Romney is still neck and neck with the Texas congressman, so it looks like it’s going to be an interesting caucus.

From Public Policy Polling:

The last week and a half has brought little change in the standings for the Iowa Republican caucus: Ron Paul continues to lead Mitt Romney by a modest margin, 24-20. Newt Gingrich is in 3rd at 13% followed by Michele Bachmann at 11%, Rick Perry and Rick Santorum at 10%, Jon Huntsman at 4%, and Buddy Roemer at 2%.

Paul’s strength in Iowa continues to depend on a coalition of voters that’s pretty unusual for a Republican in the state. Romney leads 22-20 with those who are actually Republicans, while Paul has a 39-12 advantage with the 24% who are either independents or Democrats. GOP caucus voters tend to skew old, and Romney has a 34-12 advantage with seniors. But Paul’s candidacy looks like it’s going to attract an unusual number of younger voters to the caucus this year, and with those under 45 he has a 35-11 advantage on Romney. The independent/young voter combo worked for Barack Obama in securing an unexpectedly large victory on the Democratic side in 2008 and it may be Paul’s winning equation in 2012.

But Romney has one big problem: passion.

Although Romney’s support has held steady at 20% over the last week his favorability numbers have taken a hit, something that could keep him from moving into first place over the final week. He was at +9 (49/40) but has dipped now into negative territory at -3 (44/47). Additionally Romney is the second choice of only 10% of voters, barely better than Paul’s 9%. It’s certainly still close enough that he could win, but there’s nothing within the numbers this week to suggest that he should win. One of Romney’s biggest problems continues to be his inability to hold onto his 2008 voters. Only 48% of them are still with him.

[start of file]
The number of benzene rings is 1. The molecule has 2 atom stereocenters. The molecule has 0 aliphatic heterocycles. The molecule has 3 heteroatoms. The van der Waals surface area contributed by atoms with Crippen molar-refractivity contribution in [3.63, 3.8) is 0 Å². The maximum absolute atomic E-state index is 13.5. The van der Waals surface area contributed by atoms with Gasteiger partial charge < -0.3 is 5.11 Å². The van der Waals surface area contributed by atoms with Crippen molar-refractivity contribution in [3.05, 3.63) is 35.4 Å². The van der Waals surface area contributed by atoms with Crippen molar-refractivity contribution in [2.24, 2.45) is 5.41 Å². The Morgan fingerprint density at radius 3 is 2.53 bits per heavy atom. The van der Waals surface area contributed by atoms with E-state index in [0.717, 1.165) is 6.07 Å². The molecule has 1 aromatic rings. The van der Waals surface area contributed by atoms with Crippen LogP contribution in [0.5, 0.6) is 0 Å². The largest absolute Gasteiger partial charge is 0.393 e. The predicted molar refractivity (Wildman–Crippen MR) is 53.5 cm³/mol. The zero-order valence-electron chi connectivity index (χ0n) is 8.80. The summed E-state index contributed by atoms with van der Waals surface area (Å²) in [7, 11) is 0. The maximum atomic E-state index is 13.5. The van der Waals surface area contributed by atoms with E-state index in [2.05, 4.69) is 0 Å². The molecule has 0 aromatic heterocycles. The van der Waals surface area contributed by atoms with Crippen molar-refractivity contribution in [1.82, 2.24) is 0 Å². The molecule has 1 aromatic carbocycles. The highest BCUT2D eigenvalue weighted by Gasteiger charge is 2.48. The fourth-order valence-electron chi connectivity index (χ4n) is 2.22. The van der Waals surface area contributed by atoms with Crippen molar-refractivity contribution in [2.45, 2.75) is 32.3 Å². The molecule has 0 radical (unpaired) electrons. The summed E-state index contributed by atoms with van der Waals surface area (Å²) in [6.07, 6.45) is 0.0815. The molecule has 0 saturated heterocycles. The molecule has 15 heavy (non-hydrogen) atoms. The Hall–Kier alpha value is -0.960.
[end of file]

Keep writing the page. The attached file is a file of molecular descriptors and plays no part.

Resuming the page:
It really looks like Romney wants to win Iowa, but, if Paul wins, he might be able to dismiss it as the handiwork of indies and Dems, not the true Republican base. And since that idea has already been peppered throughout the media, it should stick. Maybe.

But if Paul does win and Romney’s strategy is to win big in New Hampshire…he may face a problem. Because Paul’s politics play well there. But Paul has those newsletter problems that he simply can’t overcome. Regardless of whether or not he knew what was in them, he profited significantly from them and that’s damning for his general election chances.

More as it develops…

  • cranky critter

    There is an awful lot of talk about the Iowa caucuses which, by omission, frames it as “Iowa weighs in first on the GOP candidates.” I blame the media’s insatiable thirst for exciting contests, for conflict and controversy. This points out once again that it’s not political bias that is the media’s most prominent bias, it’s the media’s own interest. The more interesting the content, the better the ratings, the more they can charge to sell eyeballs to advertisers. Here’s the thing:

    The Iowa caucuses are NOT “Iowa weighs in first on the GOP candidates.”

    The Iowa caucuses are “motivated highly conservative Republicans from Iowa weigh in . . . . Approximately 5% of Iowans, all GOP party members, are expressing a preference. Every 4 years, this gives momentary extra strength to a GOP candidate who pleases arch-conservatives.

    Does anyone ask the other 95% of Iowans who THEY prefer? No? How lame is that?

  • cranky critter

    Seems there is substantial variance in polls. The TV in the other room is reporting a slight Romney lead.

    I would be both untroubled and unsurprised should Ron Paul win the GOP Iowa caucus. He deserves to be more seriously covered, both for the sake of the size of his support and for the occasional serious insight he has to offer on important issues. If he comes in 2nd, he can be virtually ignored and dismissed, business as usual. But if he wins, then they MUST talk about him, even if they do so dismissively and derisively.

    I don’t think Paul can win the nomination. He absolutely tops out in the mid 20s, IMO. Paul can keep these other guys honest and challenge their insincerity and waffling and vague blandishments. That’s a good thing. Plus, he just REALLY pisses off some pundits and party mouthpieces and critics who think they are so smart and so right about everything. I’m not drinking any of the vague, bland, self-serving koolaid the rest of these jokers are pouring into the punchbowl. So if Ron Paul wants to squirt a footlong steamer into that punchbowl, I’m all for it.

    Every garden party needs a skunk.